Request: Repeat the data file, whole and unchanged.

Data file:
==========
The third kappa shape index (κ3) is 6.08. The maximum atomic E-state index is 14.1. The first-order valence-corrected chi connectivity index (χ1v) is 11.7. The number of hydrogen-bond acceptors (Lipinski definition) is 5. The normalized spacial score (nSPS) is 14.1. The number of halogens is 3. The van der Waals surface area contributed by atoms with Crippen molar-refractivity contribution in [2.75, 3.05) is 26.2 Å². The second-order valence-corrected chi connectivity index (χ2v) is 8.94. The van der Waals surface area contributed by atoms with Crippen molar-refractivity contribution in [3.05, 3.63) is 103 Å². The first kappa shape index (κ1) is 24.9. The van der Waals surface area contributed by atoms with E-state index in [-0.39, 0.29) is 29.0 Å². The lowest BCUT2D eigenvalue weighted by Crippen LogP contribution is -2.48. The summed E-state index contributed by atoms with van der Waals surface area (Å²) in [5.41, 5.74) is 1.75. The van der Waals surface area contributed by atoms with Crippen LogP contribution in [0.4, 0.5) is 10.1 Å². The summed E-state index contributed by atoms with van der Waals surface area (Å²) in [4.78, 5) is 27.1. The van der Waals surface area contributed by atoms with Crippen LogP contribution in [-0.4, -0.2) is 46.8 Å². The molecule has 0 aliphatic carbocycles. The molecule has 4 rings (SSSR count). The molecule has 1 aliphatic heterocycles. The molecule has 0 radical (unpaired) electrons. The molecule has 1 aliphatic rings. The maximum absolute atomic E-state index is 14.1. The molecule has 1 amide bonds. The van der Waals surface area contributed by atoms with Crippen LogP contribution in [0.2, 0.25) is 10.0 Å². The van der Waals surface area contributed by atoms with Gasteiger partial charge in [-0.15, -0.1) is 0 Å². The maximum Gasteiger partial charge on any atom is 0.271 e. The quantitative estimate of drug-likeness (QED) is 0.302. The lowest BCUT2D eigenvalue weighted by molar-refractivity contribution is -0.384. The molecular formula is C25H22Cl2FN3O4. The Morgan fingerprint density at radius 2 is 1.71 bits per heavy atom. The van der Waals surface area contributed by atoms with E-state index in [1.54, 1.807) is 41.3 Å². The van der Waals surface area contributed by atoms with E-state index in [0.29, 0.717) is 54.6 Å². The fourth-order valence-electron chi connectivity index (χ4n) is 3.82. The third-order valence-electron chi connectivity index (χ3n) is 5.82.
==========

The third kappa shape index (κ3) is 6.08. The maximum atomic E-state index is 14.1. The first-order valence-corrected chi connectivity index (χ1v) is 11.7. The number of hydrogen-bond acceptors (Lipinski definition) is 5. The normalized spacial score (nSPS) is 14.1. The number of halogens is 3. The van der Waals surface area contributed by atoms with Crippen molar-refractivity contribution in [2.75, 3.05) is 26.2 Å². The second-order valence-corrected chi connectivity index (χ2v) is 8.94. The van der Waals surface area contributed by atoms with Crippen molar-refractivity contribution in [3.05, 3.63) is 103 Å². The first kappa shape index (κ1) is 24.9. The van der Waals surface area contributed by atoms with E-state index in [-0.39, 0.29) is 29.0 Å². The lowest BCUT2D eigenvalue weighted by Crippen LogP contribution is -2.48. The summed E-state index contributed by atoms with van der Waals surface area (Å²) in [5.41, 5.74) is 1.75. The van der Waals surface area contributed by atoms with Crippen LogP contribution in [0.4, 0.5) is 10.1 Å². The summed E-state index contributed by atoms with van der Waals surface area (Å²) in [4.78, 5) is 27.1. The van der Waals surface area contributed by atoms with Crippen LogP contribution in [-0.4, -0.2) is 46.8 Å². The molecule has 0 aliphatic carbocycles. The molecule has 4 rings (SSSR count). The molecule has 1 aliphatic heterocycles. The molecule has 0 radical (unpaired) electrons. The molecule has 1 aliphatic rings. The maximum absolute atomic E-state index is 14.1. The molecule has 1 amide bonds. The van der Waals surface area contributed by atoms with Crippen LogP contribution in [0.2, 0.25) is 10.0 Å². The van der Waals surface area contributed by atoms with Gasteiger partial charge in [-0.15, -0.1) is 0 Å². The maximum Gasteiger partial charge on any atom is 0.271 e. The quantitative estimate of drug-likeness (QED) is 0.302. The lowest BCUT2D eigenvalue weighted by molar-refractivity contribution is -0.384. The molecular formula is C25H22Cl2FN3O4. The Morgan fingerprint density at radius 2 is 1.71 bits per heavy atom. The van der Waals surface area contributed by atoms with E-state index in [1.54, 1.807) is 41.3 Å². The van der Waals surface area contributed by atoms with E-state index in [0.29, 0.717) is 54.6 Å². The fourth-order valence-electron chi connectivity index (χ4n) is 3.82. The third-order valence-electron chi connectivity index (χ3n) is 5.82.